The Cat that Led a Double Life

2:22 PM

We have a cat named Aesop. 
A solid black, smallish cat whom we've had since my Grandma Barbara gave him to us about a year and a half ago. Since we got him as a kitten, he was an indoor cat for about 3 months until we discovered that he was very loud, particularly at 4:30 in the morning. He also got very eager to go outside, so we let him.

He never strayed far - usually snoozing under our lorapetalum bushes in the front yard. 

We've always considered him Brooklyn's cat, and she is the one who takes responsibility for feeding and watering him. And usually, doling out the love for him too. 

He occasionally comes inside to hang out, but mostly stays outside.
He loves to wrestle with Singer, and when the chickens are in the yard scratching, he stalks them.

There were a few days this winter when it was really really cold that we worried about him, because we called and called to bring him in at night, and he never came. We hoped and figured he must have a warm spot somewhere in the woods nearby.

Which brings me to the point of this tale....

Yesterday afternoon, Aesop meandered up to one of our French doors, like he usually does, to get our attention. And Brooklyn noticed immediately that he was wearing a collar. And it was not something WE had put on him.  We all ran outside to see what in the world was going on. She was quite righteously indignant.

Snug around his little black neck, there was indeed a collar with a current rabies vaccination tag dangling from it, courtesy of a local vet.  And scratched on the back of the tag was the name, "Nero".

There's no easy way to fully describe the onslaught of emotions felt by us all at that moment.
It suddenly became crystal clear that someone else thought OUR cat was THEIR cat.
I felt sick to my stomach. Brooklyn was distraught. August was stunned. Kyle was bothered, but not nearly to the degree I was. I felt betrayed, angry, upset. I was itching to get to the bottom of it all. 

It's like finding out your spouse has another family in another town. Or right across the street.
That's how I felt.

Not to mention outraged that they would consider naming our cat after Rome's most vicious, crazy, bloody emperor. Are they completely ignorant of history??

I pulled off the collar, and first thing this morning, I called the vet on the tag and explained that a huge misunderstanding had occurred. The lady on the other end of the phone was stunned, and said that the cat had been brought in twice - once to be neutered (!!!!) and another time when we would have been in Chicago. 

That made me feel even more upset. I was given the name and phone number of the "owners" in question and the street they lived on (DIRECTLY behind our street). 
Knowing that I would be completely unable to maintain even a hint of diplomacy in such a conversation, I had Kyle call them. Before he did, he was able to determine the exact house they lived in which is literally directly behind our house. My kids have accidentally kicked soccer balls in their yard before. So it's not like Aesop had really been roaming. He'd simply jumped a fence.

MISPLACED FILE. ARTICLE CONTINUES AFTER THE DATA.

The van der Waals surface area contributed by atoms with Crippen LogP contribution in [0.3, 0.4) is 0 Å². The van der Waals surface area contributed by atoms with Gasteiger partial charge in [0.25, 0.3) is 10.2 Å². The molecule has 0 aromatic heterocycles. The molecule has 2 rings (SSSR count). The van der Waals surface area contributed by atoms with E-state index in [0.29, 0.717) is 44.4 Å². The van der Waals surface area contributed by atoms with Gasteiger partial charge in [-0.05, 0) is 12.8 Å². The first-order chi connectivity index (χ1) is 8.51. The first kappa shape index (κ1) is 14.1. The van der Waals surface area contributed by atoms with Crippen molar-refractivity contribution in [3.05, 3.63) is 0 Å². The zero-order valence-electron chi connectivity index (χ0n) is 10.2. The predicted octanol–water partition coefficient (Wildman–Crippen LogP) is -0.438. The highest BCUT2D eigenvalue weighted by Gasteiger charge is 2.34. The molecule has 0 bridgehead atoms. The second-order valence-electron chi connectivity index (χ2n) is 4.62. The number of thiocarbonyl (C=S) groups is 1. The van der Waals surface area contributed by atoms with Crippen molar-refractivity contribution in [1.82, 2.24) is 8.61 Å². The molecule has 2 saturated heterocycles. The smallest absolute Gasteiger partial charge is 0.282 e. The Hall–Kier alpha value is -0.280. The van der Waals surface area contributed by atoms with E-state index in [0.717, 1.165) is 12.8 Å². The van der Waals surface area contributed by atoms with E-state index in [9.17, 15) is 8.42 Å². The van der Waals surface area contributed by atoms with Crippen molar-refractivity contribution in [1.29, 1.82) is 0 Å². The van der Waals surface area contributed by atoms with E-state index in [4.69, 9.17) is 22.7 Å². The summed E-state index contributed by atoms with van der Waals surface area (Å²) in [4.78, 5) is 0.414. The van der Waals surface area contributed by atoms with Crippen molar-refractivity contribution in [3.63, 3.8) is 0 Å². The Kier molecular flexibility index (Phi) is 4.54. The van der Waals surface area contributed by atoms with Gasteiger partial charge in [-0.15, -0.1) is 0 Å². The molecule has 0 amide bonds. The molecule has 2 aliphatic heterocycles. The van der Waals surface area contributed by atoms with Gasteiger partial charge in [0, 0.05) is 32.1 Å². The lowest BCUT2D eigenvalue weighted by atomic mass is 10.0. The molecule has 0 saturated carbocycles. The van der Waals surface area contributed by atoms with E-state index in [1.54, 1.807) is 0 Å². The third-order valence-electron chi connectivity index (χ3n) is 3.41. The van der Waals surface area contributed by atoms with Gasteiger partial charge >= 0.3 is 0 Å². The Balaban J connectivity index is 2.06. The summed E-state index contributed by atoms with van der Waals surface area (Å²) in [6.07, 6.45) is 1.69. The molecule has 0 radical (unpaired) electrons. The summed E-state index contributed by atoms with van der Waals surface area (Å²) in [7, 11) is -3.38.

Anyway, the woman on the other end of the phone when Kyle explained the situation was truly and utterly floored. She said this cat had been living with them (at nights) for a year now - sleeping on their bed! 
(this made me feel even more weirded out and sick in the pit of my stomach)
She had NO idea it was anyone else's cat. She was clearly upset and told Kyle she really needed to talk to her husband about it.  She said she'd call us back. 

I feel more than ever like a woman who's found out her husband has another family. 
Except that it's really only a cat who's been playing two sides of the fence to their most fullest advantage.

Which leads us to our next step. What in the world do we do? Where do we go from here?
We're all invested.  My kids on a deep emotional level, Kyle and I on a financial level and the neighbors across the fence on an emotional and also financial level. And the thing is, cats just do their own thing regardless of what you want. Unless you lock them in as a strict inside cat - which Aesop was not having. They roam. They don't view fences as boundaries. They visit whomever they wish, whenever they wish. It's their nature. 

Kyle said he intends to go talk to the other couple tonight and return the collar to them. Figure out a plan.
Odds are, had they not put that collar on Aesop's neck, we'd have all been oblivious forever.
But now, as the saying goes, the cat's out of the bag. 
Do we let things go on as they are? Do we let them "have" him? Just stop putting out food on our end? 
Brooklyn, at the thought of someone else having her cat, has been sobbing in her room for over an hour. 

Kyle and I wondered if we should get another kitten and make it be an inside cat and hope that fills the sad spot in my daughter's heart.  As of right now, this extremely bizarre story is unfinished. 
I will write it for you as it writes itself.
In the meantime, for all you outside cat owners, let this be a lesson for you. 
There may be more to your cat than meets the eye.

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  1. Share! Be kind, they need your cat's love too.

  2. That is bizarre! You will have to post an update.